San Diego Business Journal

Gossamer Bio

Funds raised: $230 million series B round, $100 million series A round

Employees: 55 currently. Plans call for 100 employees by year’s end.

Investors: Hillhouse Capital, Invus, The Baupost Group, Polaris Partners, ARCH Venture Partners and Omega Funds

Headquarters: San Diego

Year founded: 2015

Company description: Gossamer is developing drugs for a swath of disease areas, covering autoimmune, allergy/inflammation, immuno-oncology and fibrosis.

— By going big, Gossamer Bio looks to break the mold.

Among a slew of upstart San Diego biotechs, Gossamer’s wide-ranging drug development mission, licensing strategy and huge amount of funding set the company apart. Gossamer is the talk of the town with a recent $230 million Series B round.

Frequently upstart biotechs in San Diego stake their future on one or two lead drug candidates. But Gossamer, which emerged in January, already has three medications in clinical trials and one in the research stage, with more to follow.


Sheila Gujrathi

Sustainable Portfolio

“We really wanted to set something up that’s sustainable in terms of having a whole portfolio of therapies,” said Gossamer CEO Sheila Gujrathi.

The company plans to be a major force in San Diego for years to come, centered on an expansive scope: bringing to market drugs for a swath of disease areas, covering autoimmune, allergy/inflammation, immuno-oncology and fibrosis.

Already the company has 55 employees, with plans for 100 workers by year’s end, as its drug pipeline accelerates.

Gossamer can afford to think big. Besides the $230 million, the company launched with $100 million in financing earlier this year.

Investors Confident in Leadership


Faheem Hasnain

This latest round — massive by San Diego biotech standards — speaks to investors’ confidence in Gossamer’s executives, who netted successes at other biotechs. This was the take of Joe Panetta, president and CEO of Biocom, a San Diego-based life sciences trade group.

“This team isn’t like a brand new group of folks, or one or two of executives who start a company around a single technology,” Panetta said.

In Gossamer Panetta sees the potential for an anchor drugmaker that attracts further talent and companies. This would put an end to outsiders frequently asking why San Diego lacks a flagship biotech, like Genentech in San Francisco.

The answer, Panetta said, is that San Diego biotechs are known for being on the cutting-edge, so pharmaceuticals often gobble up these smaller firms before they become fully-integrated companies that self-develop and commercialize drugs.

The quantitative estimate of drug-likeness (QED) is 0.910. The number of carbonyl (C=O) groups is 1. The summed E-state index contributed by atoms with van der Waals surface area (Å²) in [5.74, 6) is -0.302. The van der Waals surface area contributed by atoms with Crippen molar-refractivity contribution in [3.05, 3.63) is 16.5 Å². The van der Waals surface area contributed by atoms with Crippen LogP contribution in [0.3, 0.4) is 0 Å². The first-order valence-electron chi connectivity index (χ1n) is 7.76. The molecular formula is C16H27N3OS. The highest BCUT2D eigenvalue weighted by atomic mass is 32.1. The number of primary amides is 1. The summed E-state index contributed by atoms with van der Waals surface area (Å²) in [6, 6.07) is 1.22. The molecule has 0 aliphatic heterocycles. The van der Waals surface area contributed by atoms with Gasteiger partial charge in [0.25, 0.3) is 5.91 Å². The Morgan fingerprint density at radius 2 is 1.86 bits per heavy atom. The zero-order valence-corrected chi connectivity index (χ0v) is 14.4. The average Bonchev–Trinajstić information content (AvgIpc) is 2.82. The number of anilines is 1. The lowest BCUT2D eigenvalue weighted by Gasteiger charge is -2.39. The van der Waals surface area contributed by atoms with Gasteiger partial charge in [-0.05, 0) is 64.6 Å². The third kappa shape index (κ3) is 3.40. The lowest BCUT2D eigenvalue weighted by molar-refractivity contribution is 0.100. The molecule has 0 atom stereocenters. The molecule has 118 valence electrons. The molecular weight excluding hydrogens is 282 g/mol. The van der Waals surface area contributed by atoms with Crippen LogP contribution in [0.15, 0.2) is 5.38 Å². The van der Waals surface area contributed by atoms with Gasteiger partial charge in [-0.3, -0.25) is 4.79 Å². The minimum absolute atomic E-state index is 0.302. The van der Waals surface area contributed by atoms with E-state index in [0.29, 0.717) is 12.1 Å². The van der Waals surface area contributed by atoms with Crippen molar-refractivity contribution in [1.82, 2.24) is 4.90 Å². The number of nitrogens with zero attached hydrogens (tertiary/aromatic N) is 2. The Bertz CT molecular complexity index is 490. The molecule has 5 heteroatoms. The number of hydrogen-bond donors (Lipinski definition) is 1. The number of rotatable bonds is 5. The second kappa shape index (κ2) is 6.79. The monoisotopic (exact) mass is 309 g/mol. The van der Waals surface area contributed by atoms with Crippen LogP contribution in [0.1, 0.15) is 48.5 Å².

But Gujrathi said Gossamer has long-term plans for San Diego, made possible by investors with a long range outlook and a pipeline with late-stage treatments.

Gossamer’s lead program, soon to enter a 2b/3 clinical trial, is aimed at an autoimmune disease.

So why San Diego? There’s a wealth of talent — and with less competition than San Francisco and Boston, employees are less likely to be poached, according to Gujrathi.

“We can really retain and attract talent. I don’t want to underestimate that,” she said, also noting the oft-cited beauty in the region, as well as an emphasis on work-life balance.

Gujrathi and executive chairman Faheem Hasnain are formerly executives of Receptos, which Celgene bought for $7.2 billion in 2015. Gossamer was born at the close of the deal: sitting in Receptos’ boardroom, there was talk of getting the band back together.

“We had put together this great team and wanted to stay together,” Gujrathi said.

In addition to developing drugs, Gossamer is in-licensing potential medicines, another point of contrast to San Diego’s biotech scene.

Last month, Gossamer agreed to develop and commercialize compounds from Cincinnati’s Aerpio Pharmaceuticals, in a deal worth as much as $420 million, dependent on milestones. Typically, the reverse occurs: a San Diego biotech licenses drugs to an out-of-town pharmaceutical.

Gossamer isn’t exactly going into a lot of detail on how its $330 million war chest will be spent. It has yet to disclose specific disease targets — typically announced with large financing rounds — to keep the competition guessing.

With the company hauling in cash, it is tough to argue with the approach.

Creating a Culture

As another point of differentiation, Gujrathi is one of the few female CEOs in San Diego biotech. A company co-founder, she said a reason for starting Gossamer was the ability to create a culture reflecting her values, like strong female role models.

Along these lines, the company’s name strikes at the intended culture. The word “gossamer” means a film of cobwebs, which Gujrathi said represents a weave of interpersonal connections that can be strengthened over time.

Originally the company’s chief operating officer, she recently assumed the CEO role. Prior CEO Hasnain became executive chairman.

Gujrathi said the top position combines her varying background, which includes being a physician, management consultant with McKinsey, vice president at Bristol-Myers Squibb and Receptos’ chief medical officer.

“It’s all coming together,” Gujrathi said.